Takashi Kitaoka

B Company

Takashi Kitaoka was born in 1912 in Hana, Maui, the youngest of four children of Toraki and Sada Kitaoka who had immigrated from Kumamoto, Japan. His parents first worked at the Kaeleku Sugar Company plantation and later opened a coffee shop. They worked long hours as the coffee shop was opened for breakfast, lunch and dinner. Kitaoka grew up in a typical plantation community among other Japanese, but also with Filipino, Portuguese and Hawaiian neighbors.

When the time came to enter high school, his parents sent Kitaoka to Mid Pacific Institute, a Christian boarding school in Honolulu where his two brothers also were students. He went on to the University of Hawaii, majoring in political science and sociology. Kitaoka then attended Baylor University’s School of Law and graduated in 1940.

Intending to begin his law career, he was instead drafted into the Army and assigned to the 298th Infantry of the Hawaii National Guard. After six months, he was dismissed and put on reserve status but was called back to active duty after the United States entered the war in December 1941. He became an original member of the 100th Infantry Battalion.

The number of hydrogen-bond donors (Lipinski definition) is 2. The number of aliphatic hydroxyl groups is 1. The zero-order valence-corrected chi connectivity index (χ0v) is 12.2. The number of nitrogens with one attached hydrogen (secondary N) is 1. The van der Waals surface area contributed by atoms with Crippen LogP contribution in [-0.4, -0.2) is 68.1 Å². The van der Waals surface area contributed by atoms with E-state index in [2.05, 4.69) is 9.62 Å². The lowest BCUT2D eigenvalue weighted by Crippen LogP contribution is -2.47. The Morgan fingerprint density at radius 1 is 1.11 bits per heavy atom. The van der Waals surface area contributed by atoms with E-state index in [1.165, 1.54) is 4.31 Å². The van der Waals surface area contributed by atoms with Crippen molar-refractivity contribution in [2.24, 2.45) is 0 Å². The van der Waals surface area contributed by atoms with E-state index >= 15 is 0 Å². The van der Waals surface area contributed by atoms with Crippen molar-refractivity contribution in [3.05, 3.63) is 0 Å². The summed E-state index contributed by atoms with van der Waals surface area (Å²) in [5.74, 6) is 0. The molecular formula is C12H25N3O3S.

After the war ended in 1945, Kitaoka began his public service career working as a lawyer in the Veterans Administration. Three years later, he joined the City and County of Honolulu Prosecutors Office and rose to the position of First Deputy. In 1959 he was appointed Director of the Department of Labor and Industrial Relations by the first Governor of the State of Hawaii, William Quinn. Three years later in 1962, Governor Quinn appointed him to the Second Circuit Court bench in Maui. After serving his term until 1968, he went into private practice for several years until he was appointed by Hawaii Supreme Court Chief Justice William Richardson to head the newly formed Criminal Justice Data System. He served in this position for five years until he retired.

Judge Kitaoka continued to be an active member of Club 100 and visits regularly with his fellow 100th veterans in the clubhouse. In February 2012, he celebrated his 100th birthday.

Click here for his life story and more photographs.